Arnold Dwight “Gatemouth” Moore was one of America’s most popular blues singers in the 1940s before becoming a renowned religious leader, radio announcer, and gospel singer. He served as pastor of several churches in Mississippi and Louisiana, including the Bethel A. M. E. Church and Lintonia A. M. E. Church in Yazoo City. Moore, who was born in Topeka, Kansas, on November 8, 1913, spent much of his career in Memphis, Kansas City, and Chicago. He died in Yazoo City on May 19, 2004.
Moore was the tuxedoed toast of the blues world when he strode from the gambling table to the stage of Chicago’s Club DeLisa one December night in 1948. But when he tried to sing, nothing came out, until, finally, he broke into the old spiritual, “Shine On Me.” According to a columnist for Chicago’s African American newspaper the Defender, Moore “ran off the stage and about seven blocks in the snow screaming and yelling ‘I’m saved.’” This was but one of many dramatic and colorful moments in the career of Moore, who entered the ministry and remained a newsworthy national personality in all his varied fields of endeavor.
A descendant of emancipated slaves who emigrated to Kansas from Tennessee during the historic “Exoduster” resettlement movement of the late 1870s, Moore sang ballads and spirituals as a youngster in Topeka. In his teens he left with a traveling show, joined the Port Gibson-based Rabbit Foot Minstrels, and ended up in Clarksdale around 1934. A year or so later he caught a ride to Memphis and launched a new career as a blues shouter. At a show in Atlanta an intoxicated woman gave him his nickname, he recalled: “I opened my mouth and she looked up and hollered, ‘Ah, sing it, you gatemouth S.O.B.!” Moving between Memphis, Kansas City, and Chicago, he toured with some of the country’s top bands and wrote and recorded hits such as “I Ain’t Mad at You Pretty Baby,” “Did You Ever Love a Woman,” and “Somebody’s Got to Go.” Both B.B. King and Rufus Thomas considered Moore a major influence; they not only recorded his songs but remained close friends with him through the years.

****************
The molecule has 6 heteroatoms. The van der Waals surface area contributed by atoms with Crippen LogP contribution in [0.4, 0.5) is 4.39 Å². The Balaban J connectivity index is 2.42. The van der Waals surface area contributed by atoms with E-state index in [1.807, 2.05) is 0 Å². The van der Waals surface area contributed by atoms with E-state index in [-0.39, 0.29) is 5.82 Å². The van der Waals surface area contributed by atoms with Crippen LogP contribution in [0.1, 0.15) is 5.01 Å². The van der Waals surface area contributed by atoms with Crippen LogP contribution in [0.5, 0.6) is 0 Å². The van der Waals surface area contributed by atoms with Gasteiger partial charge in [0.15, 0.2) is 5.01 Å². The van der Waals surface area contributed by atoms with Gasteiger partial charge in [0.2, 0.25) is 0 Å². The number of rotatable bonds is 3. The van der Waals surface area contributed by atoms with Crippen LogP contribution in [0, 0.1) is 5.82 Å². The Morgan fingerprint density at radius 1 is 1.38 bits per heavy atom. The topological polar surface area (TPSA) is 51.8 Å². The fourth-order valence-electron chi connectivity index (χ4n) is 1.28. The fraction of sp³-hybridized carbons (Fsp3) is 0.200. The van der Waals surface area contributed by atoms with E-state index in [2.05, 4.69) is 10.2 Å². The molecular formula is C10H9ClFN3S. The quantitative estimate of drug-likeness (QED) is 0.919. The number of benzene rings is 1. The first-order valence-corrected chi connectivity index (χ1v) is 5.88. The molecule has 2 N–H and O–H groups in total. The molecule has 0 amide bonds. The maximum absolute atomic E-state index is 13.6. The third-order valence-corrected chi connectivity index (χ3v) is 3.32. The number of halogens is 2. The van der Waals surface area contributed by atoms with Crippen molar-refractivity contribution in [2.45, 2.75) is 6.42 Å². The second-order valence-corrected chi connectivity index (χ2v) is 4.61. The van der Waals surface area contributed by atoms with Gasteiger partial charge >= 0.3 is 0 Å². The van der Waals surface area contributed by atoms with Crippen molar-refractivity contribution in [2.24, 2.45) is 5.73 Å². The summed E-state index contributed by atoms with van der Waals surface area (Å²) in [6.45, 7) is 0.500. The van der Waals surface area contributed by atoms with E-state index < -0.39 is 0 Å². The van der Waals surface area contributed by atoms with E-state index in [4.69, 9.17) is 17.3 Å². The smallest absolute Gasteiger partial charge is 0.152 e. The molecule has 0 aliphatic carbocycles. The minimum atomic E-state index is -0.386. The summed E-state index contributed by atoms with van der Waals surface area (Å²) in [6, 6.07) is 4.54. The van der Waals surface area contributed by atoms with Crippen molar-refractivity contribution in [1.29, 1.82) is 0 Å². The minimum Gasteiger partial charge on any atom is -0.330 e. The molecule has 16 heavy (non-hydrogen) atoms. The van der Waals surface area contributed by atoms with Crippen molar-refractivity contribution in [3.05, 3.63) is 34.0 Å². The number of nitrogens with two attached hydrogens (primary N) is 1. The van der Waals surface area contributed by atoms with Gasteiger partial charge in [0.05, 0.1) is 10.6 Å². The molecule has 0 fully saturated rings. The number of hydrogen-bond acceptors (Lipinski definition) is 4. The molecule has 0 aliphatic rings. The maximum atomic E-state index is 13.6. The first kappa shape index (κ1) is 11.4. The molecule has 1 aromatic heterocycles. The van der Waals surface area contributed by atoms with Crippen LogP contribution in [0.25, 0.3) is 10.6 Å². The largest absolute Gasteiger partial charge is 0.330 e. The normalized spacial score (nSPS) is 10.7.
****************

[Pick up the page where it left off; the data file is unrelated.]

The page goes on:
Moore was ranked in the top rung of vocalists in national polls by the Defender when he felt the calling to preach. He carried his flair for showmanship with him into the ministry, as a gospel singer and recording artist, as the host of radio and television programs, and as a raconteur whose tales could stretch the limits of belief. His elegance and exuberance enabled him to easily cross social, racial, and religious lines, and though he devoted himself to the church, community work, charities, and education, he still enjoyed singing the blues on occasion. A pastor of both Baptist and African Methodist Episcopal churches, a leader of the “black Elks” (IBPOEW), president of the Birmingham Black Barons baseball team, and an emcee at both blues festivals and religious conventions, Moore once delivered a eulogy for the closing of the Club DeLisa and preached one famous sermon from a casket and another from a cross. In 1974 the A.M.E. Church assigned him to Yazoo City, where he married high school counselor Walterine Coleman. Moore, who attained the rank of bishop, received a brass note on the Beale Street Walk of Fame in 1996, and his widow was presented with a resolution in his honor by the Mississippi Senate in 2004.
Other noted singers who have called Yazoo City home include Jo Armstead, Kenzie Moore, and Robert Covington. Jo Armstead (b. 1944) left Yazoo City in 1961 to become an Ikette with the Ike and Tina Turner revue. She later co-wrote several R&B hits, including “Let’s Go Get Stoned,” “Jealous Kind of Fella,” and “Sock It To Me.” Kenzie Moore (1929-1987) was a football star and WAZF deejay who sang with the Joe Dyson band in Jackson and recorded “Let It Lay” and other songs for the Specialty label in 1953-54. Covington (1941-1996) played drums with a number of Chicago blues artists, most notably Sunnyland Slim, and was featured as a singer on the 1988 album The Golden Voice of Robert Covington.